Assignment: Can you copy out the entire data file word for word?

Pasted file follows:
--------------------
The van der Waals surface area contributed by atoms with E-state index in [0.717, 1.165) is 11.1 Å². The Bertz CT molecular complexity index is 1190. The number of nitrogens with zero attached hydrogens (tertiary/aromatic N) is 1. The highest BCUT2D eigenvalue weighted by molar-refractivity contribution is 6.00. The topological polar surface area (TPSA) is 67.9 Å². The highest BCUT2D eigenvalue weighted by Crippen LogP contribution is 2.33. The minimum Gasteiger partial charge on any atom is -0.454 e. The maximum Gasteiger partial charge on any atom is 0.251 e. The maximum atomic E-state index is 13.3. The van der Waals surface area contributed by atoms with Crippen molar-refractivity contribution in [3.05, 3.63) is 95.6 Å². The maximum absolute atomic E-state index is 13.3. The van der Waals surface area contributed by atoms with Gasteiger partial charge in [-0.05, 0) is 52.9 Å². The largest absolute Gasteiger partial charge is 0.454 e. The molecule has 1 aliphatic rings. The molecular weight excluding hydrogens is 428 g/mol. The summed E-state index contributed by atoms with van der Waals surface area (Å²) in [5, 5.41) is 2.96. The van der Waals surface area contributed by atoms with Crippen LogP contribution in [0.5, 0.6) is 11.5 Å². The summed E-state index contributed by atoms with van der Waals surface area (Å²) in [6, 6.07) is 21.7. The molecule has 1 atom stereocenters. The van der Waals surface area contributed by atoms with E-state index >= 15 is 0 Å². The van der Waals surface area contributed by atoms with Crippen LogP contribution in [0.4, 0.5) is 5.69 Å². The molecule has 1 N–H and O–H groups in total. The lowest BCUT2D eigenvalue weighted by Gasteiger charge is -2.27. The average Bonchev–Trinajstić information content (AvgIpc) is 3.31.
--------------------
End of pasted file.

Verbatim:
The van der Waals surface area contributed by atoms with E-state index in [0.717, 1.165) is 11.1 Å². The Bertz CT molecular complexity index is 1190. The number of nitrogens with zero attached hydrogens (tertiary/aromatic N) is 1. The highest BCUT2D eigenvalue weighted by molar-refractivity contribution is 6.00. The topological polar surface area (TPSA) is 67.9 Å². The highest BCUT2D eigenvalue weighted by Crippen LogP contribution is 2.33. The minimum Gasteiger partial charge on any atom is -0.454 e. The maximum Gasteiger partial charge on any atom is 0.251 e. The maximum atomic E-state index is 13.3. The van der Waals surface area contributed by atoms with Crippen molar-refractivity contribution in [3.05, 3.63) is 95.6 Å². The maximum absolute atomic E-state index is 13.3. The van der Waals surface area contributed by atoms with Gasteiger partial charge in [-0.05, 0) is 52.9 Å². The largest absolute Gasteiger partial charge is 0.454 e. The molecule has 1 aliphatic rings. The molecular weight excluding hydrogens is 428 g/mol. The summed E-state index contributed by atoms with van der Waals surface area (Å²) in [5, 5.41) is 2.96. The van der Waals surface area contributed by atoms with Crippen LogP contribution in [0.5, 0.6) is 11.5 Å². The summed E-state index contributed by atoms with van der Waals surface area (Å²) in [6, 6.07) is 21.7. The molecule has 1 atom stereocenters. The van der Waals surface area contributed by atoms with E-state index >= 15 is 0 Å². The van der Waals surface area contributed by atoms with Crippen LogP contribution in [0.4, 0.5) is 5.69 Å². The molecule has 1 N–H and O–H groups in total. The lowest BCUT2D eigenvalue weighted by Gasteiger charge is -2.27. The average Bonchev–Trinajstić information content (AvgIpc) is 3.31.